LIGATURE

From Big Medical Encyclopedia

LIGATURE (Latin. ligatura bandaging) — the thread tied around circulatory, absorbent vessel, a channel of a gall bladder, uterine tubes, an ureter etc. and left in a wound.

The stop of bleeding binding of vessels was offered by A. Tsels (apprx. 25 BC and 50 AD).

Fig. 1. Diagrammatic representation of alloyed nodes: 1 — surgical; 2 — sea; 3 — women's.
Fig. 2. Diagrammatic representation of bandaging of vessels: 1 — the ligature is imposed on an otpreparirovanny vessel; 2 — the ligature is imposed on a vessel by underrunning of surrounding fabrics.
Fig. 3. Diagrammatic representation of alloyed fistula: 1 — alloyed fistula with the acting thread; 2 — alloyed fistula in cross section.

Material for L. usually soft suture material serves: silk, catgut (see), capron, nylon, etc. In 18 century as L. applied a metal wire. During the imposing of L. the vascular wall in this site is injured, especially its internal cover, edges is broken off and wrapped inside that promotes formation of blood clot. L. it can be tied by a node of three types: surgical, sea, women's. The surgical node (fig. 1,2) forms by double twisting of the first loop. The second loop twists in the opposite direction. During the imposing of a sea node (fig. 1,2) the ends of threads in the first and second loop are spent in opposite directions. The female node (fig. 1,5) is tied by carrying out the ends of threads in both loops in the same direction. During the imposing of L. the blood vessel is previously allocated from surrounding fabrics by preparation that is especially necessary during the bandaging of large vessels. The allocated vessel is taken krovoostanavlivayushch a shchy .zazhim and tie up (fig. 2,1). During the setting of L. and tightening of a loop of a node index fingers should be held as it is possible closer to a node; at the same time in order to avoid a rupture of L. the first loop is tightened rather hardly, the second — is slightly weaker. When allocation of a vessel is complicated, he is captured a clip and tied up by underrunning of L. surrounding fabrics (fig. 2,2); L. tighten with a sufficient force for full overlapping of a gleam of a vessel, and in need of the same site the second is imposed, additional by L. To avoid sliding of L., it is not necessary to take in it the considerable mass of fabrics. Small vessels tie up with surrounding cellulose. Large vessels tie up silk, twisted linen fiber, capron or lavsan, tying them a surgical or sea node. The female node is unreliable and is applied only during the bandaging of small vessels. Silk and linen threads are cut off shortly: length of the ends is 4 — 5 mm. During the cutting of kapron and catgut thread the ends are left 1 cm long and more. Catgut thread in the first hours after operation bulks up, its nodes tend to unleashing that can lead to secondary bleeding. Shortly cut off ends of kapron thread stretched during the setting owing to high elasticity then are reduced and can escape from a node, having caused its unleashing. For the prevention of a similar complication of L. from a catgut and capron give up a surgical node addition of the third loop on a node. At infection of alloyed threads around them the granuloma with the subsequent development of a paraalloyed abscess and alloyed fistulas (fig. 3) is formed. Alloyed fistulas are liquidated only after removal of a ligature. Suppuration around L. it is characterized by a long and persistent current and can end with a spontaneous otkhozhdeniye of L. through fistula; sometimes its removal is required. In unsuccessful attempt to remove L. through fistula tweezers or a clip removal is necessary in its operational way.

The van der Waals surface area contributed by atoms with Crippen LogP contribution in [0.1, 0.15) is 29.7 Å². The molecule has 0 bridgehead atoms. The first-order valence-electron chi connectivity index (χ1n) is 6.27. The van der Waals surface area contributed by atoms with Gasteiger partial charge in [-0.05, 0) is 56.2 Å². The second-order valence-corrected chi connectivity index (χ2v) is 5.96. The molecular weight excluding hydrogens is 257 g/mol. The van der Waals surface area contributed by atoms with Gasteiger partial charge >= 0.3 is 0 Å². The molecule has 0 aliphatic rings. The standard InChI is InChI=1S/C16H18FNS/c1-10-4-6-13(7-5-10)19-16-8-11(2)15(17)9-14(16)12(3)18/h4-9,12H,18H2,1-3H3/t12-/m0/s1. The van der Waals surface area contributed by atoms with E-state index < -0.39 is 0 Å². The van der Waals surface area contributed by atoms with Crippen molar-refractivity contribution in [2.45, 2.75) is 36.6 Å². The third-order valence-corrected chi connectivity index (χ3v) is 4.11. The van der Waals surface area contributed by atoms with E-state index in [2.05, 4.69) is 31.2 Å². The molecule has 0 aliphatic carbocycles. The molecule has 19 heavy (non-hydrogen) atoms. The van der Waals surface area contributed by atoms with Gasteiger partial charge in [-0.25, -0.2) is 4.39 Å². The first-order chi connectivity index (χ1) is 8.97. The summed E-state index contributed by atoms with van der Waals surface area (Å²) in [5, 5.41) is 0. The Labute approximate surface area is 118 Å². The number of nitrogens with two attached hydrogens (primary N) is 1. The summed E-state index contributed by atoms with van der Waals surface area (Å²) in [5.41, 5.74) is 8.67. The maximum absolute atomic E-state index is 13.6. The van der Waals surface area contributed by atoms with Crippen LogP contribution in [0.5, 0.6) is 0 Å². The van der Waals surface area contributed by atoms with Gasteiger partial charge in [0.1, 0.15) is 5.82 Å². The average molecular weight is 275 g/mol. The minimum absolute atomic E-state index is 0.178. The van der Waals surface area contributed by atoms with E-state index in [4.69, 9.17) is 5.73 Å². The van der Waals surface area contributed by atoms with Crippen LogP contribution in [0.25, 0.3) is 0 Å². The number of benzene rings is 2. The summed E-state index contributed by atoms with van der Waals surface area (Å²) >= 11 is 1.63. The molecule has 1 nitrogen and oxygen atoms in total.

Technique of imposing of L. on other educations (channels, ureters, etc.) and complications are identical. Thus more often on a stump of a channel impose piercing L.



Bibliography: Ballyuzek F. V., etc. A suture material from synthetic monothreads, Voyen. - medical zhurn., No. 4, page 33, 1976; Burenin P. I. idr. Linen threads for surgical practice, Vestn. hir., t. 112, No. 3, page 75, 1974; New surgical devices and tools and experience of their use, under red M. G. Ananyeva, century 2, page 7, M., 1958; Smirnova., To r and at to l and with Yu. K. and P l about t to and L. L N. Fabric reaction to an antimicrobic suture material, Voyen. - medical zhurn., No. 12, page 68, 1976; V. I Pods. General surgery, M., 1978; Postlethwait R. W., Willigan D. A. a. Ulin A. W. Human tissue reaction to sutures, Ann. Surg., v. 181, p. 144, 1975.


M. A.-V. Galeyev.

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